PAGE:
Marlowe walks up to Mrs. Regan’s sitting room, led by the maid Mathilda. Mrs. Regan calls him a “brute” for killing Canino and terrifying Carmen into a fit. Marlowe asks how Carmen is doing, and Mrs. Regan replies that she is asleep.
Mrs. Regan’s worst fears about Marlowe seem confirmed, as she accuses him of being a killer and of intimidating her sister.
Marlowe tells Mrs. Regan he returned Carmen’s gun to her, and Mrs. Regan falls silent. He explains they went down to the old oil wells to practice shooting, and it was “pretty creepy” down there, so maybe that upset her.
Marlowe doesn’t tell the whole story at once, preferring to see how Mrs. Regan will react. Her sudden silence speaks volumes, as Marlowe can tell she has already assumed the rest of the story.
Marlowe then asks Mrs. Regan what Eddie Mars has on her, and Mrs. Regan responds that she’s “tired” of the question. Marlowe tells Mrs. Regan everything ties together: Eddie Mars was behind Geiger’s blackmail scheme, because he wanted to know if General Sternwood was hiding anything. If not, he would have to wait until Mrs. Regan got her inheritance.
The detective begins to offer up more details, to see which will get a rise out of Mrs. Regan. His story is building up to a crescendo, as he tells her everything she should already know, and he looks for signs of agreement in her body language.
Continuing in a long monologue, Marlowe explains Eddie knew where Rusty was and didn’t want the police to find out, which is why he hid Mona to create a useful diversion. Mrs. Regan says she’s bored.
Again, these are facts that Marlowe assumes Mrs. Regan will know. As such, telling her that he knows lays the foundation for the revelation he is about to make.
Marlowe tells Mrs. Regan that Carmen fired all five bullets in her gun at him, but he had swapped them for blanks. Mrs. Regan says he can’t prove it. Marlowe says he doesn’t care about this time—he’s thinking about the last time, when the gun wasn’t loaded with blanks.
Rather than denying Marlowe’s accusation or countering it with her own accusation he is lying, Mrs. Regan simply states that Marlowe cannot prove Carmen tried to shoot him, as she knows it is possible her sister committed such a terrible act. As such, her response lends credibility to Marlowe’s next accusation, that Carmen had already done something similar.
Instead, Marlowe is talking about when Rusty went missing. When Carmen shot him in anger too, anger for being turned down. Marlowe describes finding Carmen in his bed and kicking her out, and assumes the same happened with Regan.
Knowing Carmen as well as he does, Marlowe does not find it hard to jump to a likely conclusion in the missing Rusty case, stating that Carmen was the killer.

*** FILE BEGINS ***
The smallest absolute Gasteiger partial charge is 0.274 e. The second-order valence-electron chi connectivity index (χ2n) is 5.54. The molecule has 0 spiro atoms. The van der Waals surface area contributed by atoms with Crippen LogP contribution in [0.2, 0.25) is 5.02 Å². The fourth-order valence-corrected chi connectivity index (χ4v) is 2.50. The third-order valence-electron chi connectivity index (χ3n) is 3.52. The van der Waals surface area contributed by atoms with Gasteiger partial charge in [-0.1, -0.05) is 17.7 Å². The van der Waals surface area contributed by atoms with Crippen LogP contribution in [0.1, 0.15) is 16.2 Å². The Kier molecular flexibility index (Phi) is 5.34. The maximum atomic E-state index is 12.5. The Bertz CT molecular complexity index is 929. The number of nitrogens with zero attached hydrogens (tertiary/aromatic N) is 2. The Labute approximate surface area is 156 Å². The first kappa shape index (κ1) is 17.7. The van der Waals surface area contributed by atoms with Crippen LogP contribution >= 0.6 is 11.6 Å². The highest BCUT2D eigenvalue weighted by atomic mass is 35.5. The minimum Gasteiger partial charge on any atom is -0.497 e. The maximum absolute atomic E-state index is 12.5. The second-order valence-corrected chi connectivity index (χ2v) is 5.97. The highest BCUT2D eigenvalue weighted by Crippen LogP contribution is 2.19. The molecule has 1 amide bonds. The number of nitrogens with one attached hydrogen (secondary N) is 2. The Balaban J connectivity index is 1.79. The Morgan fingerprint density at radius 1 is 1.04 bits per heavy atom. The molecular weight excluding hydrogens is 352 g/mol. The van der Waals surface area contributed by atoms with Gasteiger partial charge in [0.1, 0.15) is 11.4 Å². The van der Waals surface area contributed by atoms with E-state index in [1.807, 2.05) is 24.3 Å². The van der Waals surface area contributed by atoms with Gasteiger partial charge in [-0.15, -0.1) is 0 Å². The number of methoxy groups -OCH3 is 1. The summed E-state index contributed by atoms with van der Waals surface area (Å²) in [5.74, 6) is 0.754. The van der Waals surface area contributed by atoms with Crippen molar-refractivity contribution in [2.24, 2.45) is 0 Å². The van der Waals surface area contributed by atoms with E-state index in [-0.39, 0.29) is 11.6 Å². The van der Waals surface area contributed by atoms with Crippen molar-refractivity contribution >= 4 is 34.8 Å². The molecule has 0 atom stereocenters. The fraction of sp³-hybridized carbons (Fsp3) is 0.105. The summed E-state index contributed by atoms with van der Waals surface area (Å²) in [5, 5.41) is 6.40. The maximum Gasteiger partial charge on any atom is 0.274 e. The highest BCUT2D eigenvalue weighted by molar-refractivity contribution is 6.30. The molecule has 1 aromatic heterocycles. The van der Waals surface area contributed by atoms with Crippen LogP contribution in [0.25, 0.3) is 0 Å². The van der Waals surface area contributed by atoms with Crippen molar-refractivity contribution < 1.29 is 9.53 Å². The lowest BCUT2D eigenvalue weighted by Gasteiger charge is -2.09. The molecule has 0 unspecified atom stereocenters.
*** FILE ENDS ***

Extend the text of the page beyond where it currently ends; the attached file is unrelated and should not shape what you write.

Mrs. Regan tells Marlowe she assumes he wants money and offers him $15,000. He attempts “not to sneer.” He mocks her, saying that’s how much Eddie expects to collect someday. She swears at him, and he agrees sarcastically, he is “a son of a bitch” as she called him, because he charges his clients $25 a day and to tries to protect an old man’s pride.
Mrs. Regan confirms Marlowe’s suspicions as she offers him hush money. Thinking the detective must seek the same as everyone else in this corrupt city, offering him money is the obvious answer. Instead Marlowe reveals he has been driven by sympathy for an old man, as well as pride in his own work.
Unable to respond, Mrs. Regan remains silent. Marlowe tells her just to take Carmen away to an institution where she’ll be safe. Mrs. Regan confesses, to hiding Rusty’s body and to calling in Eddie to help her. She says she did it to hide it from General Sternwood. She doesn’t care if Eddie bleeds her white. Mostly, she drinks a lot to cope with the guilt.
With nothing left to hide now, Mrs. Regan finally tells Marlowe what Eddie Mars has been holding over her this whole time. While her methods are different, she has also been motivated by her desire to protect her father’s pride, although in her case it is her own shame that threatens the old man’s honor.
Marlowe repeats his order, to take Carmen away. Mrs. Regan agrees, asking what he will do, as Eddie will want to kill him. Marlowe isn’t scared—he already killed Eddie’s “best boy” (Canino). Marlowe leaves.
They both know that Eddie Mars will be after Marlowe, as they both know the racketeer too well to think he will let Marlowe walk away unchallenged. That is something Marlowe has already resigned himself to.
Outside, driving away in his car, Marlowe thinks that it doesn’t matter where you end up after death—“you were sleeping the big sleep,” no longer involved in the “nastiness.” General Sternwood is far distant from the “nastiness,” alone in his bed. Once back in town, Marlowe hits a bar and drinks Scotch, thinking about Mona.
Marlowe cannot keep himself out of the “nastiness” as General Sternwood can afford to. Rather, the detective has directly entered the “nastiness” in his service to the old man. But, Marlowe observes, these social distinctions do not matter after death, after which morality and money have no meaning anymore, despite all the efforts people make to hold onto one or the other while alive.